Key Policy Letters Signed by the Education Secretary or Deputy Secretary
Archived Information

October 20, 2015

Dear Chief State School Officers:

As a nation of immigrants, America has benefited from the vitality and enthusiasm brought to its shores by those seeking a better life – and education is a key pathway to success for many new Americans.  As the new school year has proceeded, many educators, counselors, and school leaders have expressed interest in learning about how to better support all children – regardless of actual or perceived immigration status.

Under the United States Supreme Court decision in Plyler v. Doe, States and school districts are obligated under Federal law to provide all children, including undocumented students, with equal access to basic public education. I'm writing today to provide important information for all educators and personnel, and to encourage you to explore the resources enclosed in this Resource Guide, which may help you to better serve and support undocumented youth, including those who meet the guidelines under the Deferred Action for Childhood Arrivals (DACA) process or who are already DACA recipients. Due to feedback from the field, this Guide specifically addresses undocumented youth in secondary and postsecondary settings. However, high-quality early learning and elementary education is critical to college and career success for all children. Therefore, the Department will in coming months release a separate Resource Guide on early learning and elementary education that includes promising practices for serving undocumented children and children of undocumented parents.

In 2012, the Department of Homeland Security (DHS) began offering the opportunity for undocumented youth who have reached the age of 15[  1  ]and meet certain guidelines to request consideration for deferred action, which constitutes a case-by-case determination by DHS not to pursue an individual’s removal from the United States for a temporary period as a matter of prosecutorial discretion. DACA recipients may lawfully live and go to school in the United States and may be eligible to obtain work authorization while their deferred action remains in effect. Over 680,000 young people from countries all over the world have received DACA to date. Many educators and counselors shared information about DACA with secondary school students and families when the program began. Our school systems were instrumental in responding to requests from current and former students for their school enrollment information and other documentation to help secondary school students demonstrate that they fulfilled the educational guidelines or to show that the student had been continuously residing in the United States since June 15, 2007.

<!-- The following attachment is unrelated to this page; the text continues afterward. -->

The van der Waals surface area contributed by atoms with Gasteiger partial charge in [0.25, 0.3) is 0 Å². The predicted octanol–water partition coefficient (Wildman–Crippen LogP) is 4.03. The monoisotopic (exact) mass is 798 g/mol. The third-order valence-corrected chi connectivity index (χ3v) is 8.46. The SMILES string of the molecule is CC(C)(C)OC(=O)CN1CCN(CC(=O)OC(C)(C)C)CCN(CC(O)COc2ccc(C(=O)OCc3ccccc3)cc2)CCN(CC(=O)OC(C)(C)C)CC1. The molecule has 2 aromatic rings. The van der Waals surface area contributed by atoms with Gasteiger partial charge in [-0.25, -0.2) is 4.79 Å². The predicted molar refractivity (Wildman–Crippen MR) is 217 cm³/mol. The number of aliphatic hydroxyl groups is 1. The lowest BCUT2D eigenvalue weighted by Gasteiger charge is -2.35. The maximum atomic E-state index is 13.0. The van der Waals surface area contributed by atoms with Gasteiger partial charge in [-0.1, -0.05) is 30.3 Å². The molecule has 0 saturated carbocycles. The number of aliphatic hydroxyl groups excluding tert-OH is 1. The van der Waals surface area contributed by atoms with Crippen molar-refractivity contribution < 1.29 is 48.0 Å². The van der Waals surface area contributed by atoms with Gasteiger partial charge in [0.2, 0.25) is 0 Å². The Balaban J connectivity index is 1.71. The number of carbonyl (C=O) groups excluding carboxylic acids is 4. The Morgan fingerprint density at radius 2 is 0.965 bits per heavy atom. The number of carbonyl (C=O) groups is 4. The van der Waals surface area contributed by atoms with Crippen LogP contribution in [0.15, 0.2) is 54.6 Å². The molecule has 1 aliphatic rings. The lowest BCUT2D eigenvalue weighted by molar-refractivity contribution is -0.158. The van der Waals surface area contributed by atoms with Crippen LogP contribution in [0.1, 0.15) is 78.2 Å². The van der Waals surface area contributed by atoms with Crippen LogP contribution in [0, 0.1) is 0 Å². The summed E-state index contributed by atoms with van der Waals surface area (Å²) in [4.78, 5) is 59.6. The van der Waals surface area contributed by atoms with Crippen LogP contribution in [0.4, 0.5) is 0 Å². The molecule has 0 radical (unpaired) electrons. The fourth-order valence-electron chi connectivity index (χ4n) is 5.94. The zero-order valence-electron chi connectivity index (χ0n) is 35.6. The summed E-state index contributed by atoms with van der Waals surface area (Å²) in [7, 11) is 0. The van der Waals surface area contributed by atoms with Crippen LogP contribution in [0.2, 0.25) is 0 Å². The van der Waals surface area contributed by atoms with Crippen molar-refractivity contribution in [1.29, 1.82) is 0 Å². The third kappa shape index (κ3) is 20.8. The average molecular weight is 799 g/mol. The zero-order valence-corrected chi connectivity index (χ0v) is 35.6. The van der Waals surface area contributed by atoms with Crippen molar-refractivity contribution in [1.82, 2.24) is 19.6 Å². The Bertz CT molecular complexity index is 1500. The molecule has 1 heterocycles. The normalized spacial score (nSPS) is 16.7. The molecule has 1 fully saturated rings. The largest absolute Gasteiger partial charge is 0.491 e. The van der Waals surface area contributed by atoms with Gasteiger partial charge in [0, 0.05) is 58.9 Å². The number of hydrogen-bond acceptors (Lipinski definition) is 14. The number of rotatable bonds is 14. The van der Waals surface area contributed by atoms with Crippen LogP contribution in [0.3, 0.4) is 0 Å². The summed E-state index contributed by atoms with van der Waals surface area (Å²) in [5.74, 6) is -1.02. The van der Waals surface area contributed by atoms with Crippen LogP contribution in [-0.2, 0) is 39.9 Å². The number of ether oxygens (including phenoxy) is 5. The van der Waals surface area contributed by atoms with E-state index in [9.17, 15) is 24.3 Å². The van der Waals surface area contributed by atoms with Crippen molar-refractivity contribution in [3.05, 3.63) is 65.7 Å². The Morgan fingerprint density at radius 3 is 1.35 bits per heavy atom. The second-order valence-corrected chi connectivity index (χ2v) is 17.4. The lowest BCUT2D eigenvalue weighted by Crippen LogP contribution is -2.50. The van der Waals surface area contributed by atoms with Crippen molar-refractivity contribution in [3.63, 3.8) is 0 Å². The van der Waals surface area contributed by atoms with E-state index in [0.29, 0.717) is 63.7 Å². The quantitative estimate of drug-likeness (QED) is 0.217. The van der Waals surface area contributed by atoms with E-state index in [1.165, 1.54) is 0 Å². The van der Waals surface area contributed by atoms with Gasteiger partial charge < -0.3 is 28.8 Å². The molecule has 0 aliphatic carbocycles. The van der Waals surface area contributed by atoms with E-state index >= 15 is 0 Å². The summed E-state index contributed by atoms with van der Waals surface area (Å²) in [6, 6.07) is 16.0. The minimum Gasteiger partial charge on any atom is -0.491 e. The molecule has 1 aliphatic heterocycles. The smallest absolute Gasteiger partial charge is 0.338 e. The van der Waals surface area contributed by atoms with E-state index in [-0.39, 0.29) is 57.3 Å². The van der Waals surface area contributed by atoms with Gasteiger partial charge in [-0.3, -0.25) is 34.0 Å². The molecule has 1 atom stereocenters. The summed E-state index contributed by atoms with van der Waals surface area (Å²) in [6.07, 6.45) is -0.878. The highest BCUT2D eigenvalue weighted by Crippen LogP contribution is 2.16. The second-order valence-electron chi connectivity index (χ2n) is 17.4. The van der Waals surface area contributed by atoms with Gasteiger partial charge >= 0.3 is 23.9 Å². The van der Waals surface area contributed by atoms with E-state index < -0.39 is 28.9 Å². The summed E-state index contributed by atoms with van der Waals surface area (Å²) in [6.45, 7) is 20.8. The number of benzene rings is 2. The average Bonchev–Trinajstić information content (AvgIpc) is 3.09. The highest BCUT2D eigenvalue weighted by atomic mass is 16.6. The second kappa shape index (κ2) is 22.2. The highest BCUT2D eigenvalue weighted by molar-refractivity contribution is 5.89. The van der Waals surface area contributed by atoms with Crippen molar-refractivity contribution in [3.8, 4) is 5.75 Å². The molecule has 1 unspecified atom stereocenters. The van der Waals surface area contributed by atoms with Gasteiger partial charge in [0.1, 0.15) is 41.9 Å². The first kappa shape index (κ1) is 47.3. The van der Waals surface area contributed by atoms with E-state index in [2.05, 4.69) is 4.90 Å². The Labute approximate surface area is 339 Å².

Since 2014, youth who requested DACA beginning in 2012 have been able to request consideration for DACA renewal.  Some researchers estimate that more than 1.5 million children and youth currently meet the threshold DACA guidelines or will do so in the future.[  2  ]Many additional children who could request DACA have not yet done so, including those who were too young in 2012 but who have now reached the age of 15 and may submit a request.

Educators, counselors, and principals often serve as informal and trusted advisors to students and families, and thus are uniquely positioned to share critical information and resources for undocumented youth, including those requesting or renewing DACA. Additionally, educators in some schools may be DACA recipients themselves. Considering their unique needs and leveraging their shared experiences may be particularly impactful in serving undocumented secondary school students in your schools. General information about DACA can be found on the DHS DACA Web site: The guidelines for young people who are submitting an initial or renewal request are available here (and in multiple languages here).  I also encourage you to share information with school and community leaders using the DHS DACA Toolkit: Resources for Community Partners, designed to help students, families, and community advocates understand and navigate the DACA process. There is also important information about avoiding immigration scams and unauthorized practitioners of immigration law available on the DHS Web site at

Research shows that undocumented youth often face unique challenges. In addition to sharing crucial information about DACA, educators may also review the attached guide that highlights key resources and promising practices to better support these students. The additional enclosures provide information that may be particularly helpful to DACA recipients preparing to apply to or enroll in higher education. Please feel free to share widely, including with all who work with undocumented students and may find this information useful. I would also like to highlight the ¡Gradúate! Financial Aid Guide to Success, created by the White House Initiative on Educational Excellence for Hispanics, which contains helpful information for secondary school students and families navigating the college application process, including those who are undocumented (including DACA recipients).

As you continue to support and serve all students in your schools, you can also access educational resources on the U.S. Department of Education's Web site that may be of interest to DACA recipients, other undocumented youth, and to all educators, counselors, and school leaders who serve these students.

As always, thank you for all you do every day on behalf of our Nation's children.


Arne Duncan


"Resource Guide: Supporting Undocumented Youth"


[ 1. ]Anyone requesting DACA must be at least 15 years old to request DACA, unless he or she is currently in removal proceedings or has a final removal or voluntary departure order.

[ Return to text ]

Last Modified: 03/02/2017